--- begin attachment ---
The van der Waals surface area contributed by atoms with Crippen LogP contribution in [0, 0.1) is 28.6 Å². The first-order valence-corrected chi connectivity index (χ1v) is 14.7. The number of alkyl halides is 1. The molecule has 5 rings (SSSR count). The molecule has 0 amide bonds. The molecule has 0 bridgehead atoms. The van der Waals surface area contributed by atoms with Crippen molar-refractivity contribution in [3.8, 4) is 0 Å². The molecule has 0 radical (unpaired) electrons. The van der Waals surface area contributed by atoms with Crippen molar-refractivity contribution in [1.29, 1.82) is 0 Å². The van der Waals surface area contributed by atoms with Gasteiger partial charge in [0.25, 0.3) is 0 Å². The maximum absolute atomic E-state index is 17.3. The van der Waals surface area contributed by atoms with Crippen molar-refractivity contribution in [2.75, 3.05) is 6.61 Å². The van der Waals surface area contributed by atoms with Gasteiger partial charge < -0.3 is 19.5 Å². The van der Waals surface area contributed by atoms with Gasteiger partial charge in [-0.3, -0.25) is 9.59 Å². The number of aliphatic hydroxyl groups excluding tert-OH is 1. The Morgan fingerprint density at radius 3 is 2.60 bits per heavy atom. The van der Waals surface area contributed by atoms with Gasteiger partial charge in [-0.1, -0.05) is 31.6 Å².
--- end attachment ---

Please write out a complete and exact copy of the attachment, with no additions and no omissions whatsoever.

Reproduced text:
The van der Waals surface area contributed by atoms with Crippen LogP contribution in [0, 0.1) is 28.6 Å². The first-order valence-corrected chi connectivity index (χ1v) is 14.7. The number of alkyl halides is 1. The molecule has 5 rings (SSSR count). The molecule has 0 amide bonds. The molecule has 0 bridgehead atoms. The van der Waals surface area contributed by atoms with Crippen molar-refractivity contribution in [3.8, 4) is 0 Å². The molecule has 0 radical (unpaired) electrons. The van der Waals surface area contributed by atoms with Crippen molar-refractivity contribution in [1.29, 1.82) is 0 Å². The van der Waals surface area contributed by atoms with Gasteiger partial charge in [0.25, 0.3) is 0 Å². The maximum absolute atomic E-state index is 17.3. The van der Waals surface area contributed by atoms with Crippen molar-refractivity contribution in [2.75, 3.05) is 6.61 Å². The van der Waals surface area contributed by atoms with Gasteiger partial charge < -0.3 is 19.5 Å². The van der Waals surface area contributed by atoms with Gasteiger partial charge in [-0.3, -0.25) is 9.59 Å². The number of aliphatic hydroxyl groups excluding tert-OH is 1. The Morgan fingerprint density at radius 3 is 2.60 bits per heavy atom. The van der Waals surface area contributed by atoms with Gasteiger partial charge in [-0.1, -0.05) is 31.6 Å².